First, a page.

We said goodbye to Annie the ewe yesterday. Annie had come to us several years ago, a big white ewe, she had become my firm favourite mom in the sheep pen. Annie arrived at the ranch suffering from a severe bout of mastitis, I’m telling you, that ewe was the Dolly Parton of the sheep world. Greg and I had to take care of her condition and she was duly installed in our sheep sick bay. Never having had a sheep with mastitis Greg and I went to work restoring Annie with the Lallies to something more like Twiggy. I clearly remember tipping Annie on her back, swollen udder glowing and teats engorged. What to do with her oversized assets to restore her to good health, ….??? Each morning and each evening Annie was tossed over, legs all akimbo in the air, still munching peanuts and giving contented grunts. It was my duty to relieve the pressure in her udder so I milked her, like playing the bagpipes I squeezed her teats and rich creamy milk fountained into the air. I vividly recall a young Bran, the border collie leaping between the frothing fountain mouth open catching every last rich warm drop. Annie had been giving us triplets each year, big healthy white lambs that flourished under her care but this year Annie prolapsed badly. Under pressure from her offspring, Annies milky bar was not able to keep up the supply for her 3 rambunctious lambs and little Chance was adopted by us. Moms udder was replaced by a rubber teat and a moms love given by me, still recovering from my back surgery. Annie with the Lallies didn’t recover from her prolapse and, concerned by her condition, it was determined that Annie was going to the sheep pen in the sky. Annie didn’t suffer and the experience was witnessed by Lesley and Derek as part of their Woofer Internship.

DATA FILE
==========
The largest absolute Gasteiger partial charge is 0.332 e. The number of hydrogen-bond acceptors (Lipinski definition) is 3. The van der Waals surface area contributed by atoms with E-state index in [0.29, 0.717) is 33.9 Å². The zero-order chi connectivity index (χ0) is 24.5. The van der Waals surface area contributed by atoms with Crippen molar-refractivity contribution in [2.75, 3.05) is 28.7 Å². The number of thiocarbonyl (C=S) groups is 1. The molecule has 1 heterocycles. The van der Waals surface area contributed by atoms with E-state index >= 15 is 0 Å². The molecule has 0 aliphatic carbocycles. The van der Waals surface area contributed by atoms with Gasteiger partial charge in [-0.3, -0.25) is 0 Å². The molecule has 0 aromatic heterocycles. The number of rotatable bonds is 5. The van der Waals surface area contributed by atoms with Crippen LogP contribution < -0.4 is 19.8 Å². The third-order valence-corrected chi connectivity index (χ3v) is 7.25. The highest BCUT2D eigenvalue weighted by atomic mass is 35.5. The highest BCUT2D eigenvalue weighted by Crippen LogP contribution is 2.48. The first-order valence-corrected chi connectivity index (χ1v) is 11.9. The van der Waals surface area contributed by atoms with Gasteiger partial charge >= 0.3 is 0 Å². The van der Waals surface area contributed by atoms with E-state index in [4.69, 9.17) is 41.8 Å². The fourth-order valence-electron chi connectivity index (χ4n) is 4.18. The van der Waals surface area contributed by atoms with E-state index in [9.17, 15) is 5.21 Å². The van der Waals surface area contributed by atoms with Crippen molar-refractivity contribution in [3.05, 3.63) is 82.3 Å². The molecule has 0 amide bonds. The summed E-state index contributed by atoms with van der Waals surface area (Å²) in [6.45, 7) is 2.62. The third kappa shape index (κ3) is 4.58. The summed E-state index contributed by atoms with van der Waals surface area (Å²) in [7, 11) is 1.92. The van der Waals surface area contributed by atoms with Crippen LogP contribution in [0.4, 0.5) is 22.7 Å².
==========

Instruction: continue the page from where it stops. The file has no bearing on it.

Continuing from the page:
Wesley arrived yesterday and hit the ground running, it certainly looks like our newest Woofer Intern is going to fit right in. Oops, time’s up…..
Take care, keep safe, M